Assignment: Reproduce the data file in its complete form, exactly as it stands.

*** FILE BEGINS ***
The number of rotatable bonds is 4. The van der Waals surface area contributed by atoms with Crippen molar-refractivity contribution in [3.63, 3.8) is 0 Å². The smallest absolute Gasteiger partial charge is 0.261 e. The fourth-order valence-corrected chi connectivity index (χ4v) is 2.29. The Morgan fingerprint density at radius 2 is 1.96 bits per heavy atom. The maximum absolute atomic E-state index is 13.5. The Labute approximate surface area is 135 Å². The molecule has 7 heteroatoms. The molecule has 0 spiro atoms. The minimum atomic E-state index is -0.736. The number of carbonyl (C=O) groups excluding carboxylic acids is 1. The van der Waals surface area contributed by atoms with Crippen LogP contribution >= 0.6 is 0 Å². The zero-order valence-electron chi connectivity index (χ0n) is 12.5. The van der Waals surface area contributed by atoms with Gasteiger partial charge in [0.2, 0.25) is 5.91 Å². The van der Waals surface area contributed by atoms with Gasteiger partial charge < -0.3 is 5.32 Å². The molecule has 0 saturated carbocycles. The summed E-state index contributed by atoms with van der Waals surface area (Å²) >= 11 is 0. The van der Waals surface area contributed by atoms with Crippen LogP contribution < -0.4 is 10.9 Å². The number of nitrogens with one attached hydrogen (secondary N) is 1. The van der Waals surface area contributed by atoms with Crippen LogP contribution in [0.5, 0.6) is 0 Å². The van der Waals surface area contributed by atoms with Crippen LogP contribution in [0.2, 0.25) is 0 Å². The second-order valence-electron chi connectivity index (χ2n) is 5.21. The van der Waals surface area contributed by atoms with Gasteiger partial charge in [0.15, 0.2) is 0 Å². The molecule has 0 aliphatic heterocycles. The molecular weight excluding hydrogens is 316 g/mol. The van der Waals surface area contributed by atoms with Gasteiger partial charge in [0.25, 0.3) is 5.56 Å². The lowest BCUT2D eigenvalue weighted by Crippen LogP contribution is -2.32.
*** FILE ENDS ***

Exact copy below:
The number of rotatable bonds is 4. The van der Waals surface area contributed by atoms with Crippen molar-refractivity contribution in [3.63, 3.8) is 0 Å². The smallest absolute Gasteiger partial charge is 0.261 e. The fourth-order valence-corrected chi connectivity index (χ4v) is 2.29. The Morgan fingerprint density at radius 2 is 1.96 bits per heavy atom. The maximum absolute atomic E-state index is 13.5. The Labute approximate surface area is 135 Å². The molecule has 7 heteroatoms. The molecule has 0 spiro atoms. The minimum atomic E-state index is -0.736. The number of carbonyl (C=O) groups excluding carboxylic acids is 1. The van der Waals surface area contributed by atoms with Crippen LogP contribution >= 0.6 is 0 Å². The zero-order valence-electron chi connectivity index (χ0n) is 12.5. The van der Waals surface area contributed by atoms with Gasteiger partial charge in [0.2, 0.25) is 5.91 Å². The van der Waals surface area contributed by atoms with Gasteiger partial charge < -0.3 is 5.32 Å². The molecule has 0 saturated carbocycles. The summed E-state index contributed by atoms with van der Waals surface area (Å²) >= 11 is 0. The van der Waals surface area contributed by atoms with Crippen LogP contribution < -0.4 is 10.9 Å². The number of nitrogens with one attached hydrogen (secondary N) is 1. The van der Waals surface area contributed by atoms with Crippen LogP contribution in [0.5, 0.6) is 0 Å². The van der Waals surface area contributed by atoms with Crippen LogP contribution in [0.2, 0.25) is 0 Å². The second-order valence-electron chi connectivity index (χ2n) is 5.21. The van der Waals surface area contributed by atoms with Gasteiger partial charge in [0.15, 0.2) is 0 Å². The molecule has 0 aliphatic heterocycles. The molecular weight excluding hydrogens is 316 g/mol. The van der Waals surface area contributed by atoms with Gasteiger partial charge in [0.25, 0.3) is 5.56 Å². The lowest BCUT2D eigenvalue weighted by Crippen LogP contribution is -2.32.